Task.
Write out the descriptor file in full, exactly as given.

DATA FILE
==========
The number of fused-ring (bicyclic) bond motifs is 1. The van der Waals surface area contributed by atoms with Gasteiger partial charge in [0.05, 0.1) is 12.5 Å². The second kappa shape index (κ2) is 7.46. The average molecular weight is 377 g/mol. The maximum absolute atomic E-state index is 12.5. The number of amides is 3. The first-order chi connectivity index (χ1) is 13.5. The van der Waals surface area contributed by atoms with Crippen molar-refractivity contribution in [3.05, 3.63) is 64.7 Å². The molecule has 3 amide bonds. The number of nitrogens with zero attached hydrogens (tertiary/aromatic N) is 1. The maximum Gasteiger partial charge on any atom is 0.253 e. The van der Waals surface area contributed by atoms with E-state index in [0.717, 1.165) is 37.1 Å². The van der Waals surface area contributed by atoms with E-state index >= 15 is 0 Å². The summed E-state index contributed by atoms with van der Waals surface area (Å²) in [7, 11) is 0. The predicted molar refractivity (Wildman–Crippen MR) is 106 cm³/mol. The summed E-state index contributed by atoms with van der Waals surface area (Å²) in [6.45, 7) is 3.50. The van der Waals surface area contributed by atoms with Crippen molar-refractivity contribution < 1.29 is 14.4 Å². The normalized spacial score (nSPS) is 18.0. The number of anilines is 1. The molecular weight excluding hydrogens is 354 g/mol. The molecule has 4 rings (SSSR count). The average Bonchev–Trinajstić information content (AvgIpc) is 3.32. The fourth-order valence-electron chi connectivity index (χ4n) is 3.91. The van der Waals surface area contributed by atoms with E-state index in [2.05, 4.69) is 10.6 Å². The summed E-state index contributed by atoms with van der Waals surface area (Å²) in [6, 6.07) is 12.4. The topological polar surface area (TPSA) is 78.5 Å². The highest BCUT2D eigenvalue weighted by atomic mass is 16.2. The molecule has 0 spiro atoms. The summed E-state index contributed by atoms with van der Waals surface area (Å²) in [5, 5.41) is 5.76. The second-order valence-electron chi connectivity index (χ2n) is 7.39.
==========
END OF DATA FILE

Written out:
The number of fused-ring (bicyclic) bond motifs is 1. The van der Waals surface area contributed by atoms with Gasteiger partial charge in [0.05, 0.1) is 12.5 Å². The second kappa shape index (κ2) is 7.46. The average molecular weight is 377 g/mol. The maximum absolute atomic E-state index is 12.5. The number of amides is 3. The first-order chi connectivity index (χ1) is 13.5. The van der Waals surface area contributed by atoms with Crippen molar-refractivity contribution in [3.05, 3.63) is 64.7 Å². The molecule has 3 amide bonds. The number of nitrogens with zero attached hydrogens (tertiary/aromatic N) is 1. The maximum Gasteiger partial charge on any atom is 0.253 e. The van der Waals surface area contributed by atoms with E-state index in [0.717, 1.165) is 37.1 Å². The van der Waals surface area contributed by atoms with E-state index >= 15 is 0 Å². The summed E-state index contributed by atoms with van der Waals surface area (Å²) in [7, 11) is 0. The predicted molar refractivity (Wildman–Crippen MR) is 106 cm³/mol. The summed E-state index contributed by atoms with van der Waals surface area (Å²) in [6.45, 7) is 3.50. The van der Waals surface area contributed by atoms with Crippen molar-refractivity contribution < 1.29 is 14.4 Å². The normalized spacial score (nSPS) is 18.0. The number of anilines is 1. The molecular weight excluding hydrogens is 354 g/mol. The molecule has 4 rings (SSSR count). The average Bonchev–Trinajstić information content (AvgIpc) is 3.32. The fourth-order valence-electron chi connectivity index (χ4n) is 3.91. The van der Waals surface area contributed by atoms with E-state index in [2.05, 4.69) is 10.6 Å². The summed E-state index contributed by atoms with van der Waals surface area (Å²) in [6, 6.07) is 12.4. The topological polar surface area (TPSA) is 78.5 Å². The highest BCUT2D eigenvalue weighted by atomic mass is 16.2. The molecule has 0 spiro atoms. The summed E-state index contributed by atoms with van der Waals surface area (Å²) in [5, 5.41) is 5.76. The second-order valence-electron chi connectivity index (χ2n) is 7.39.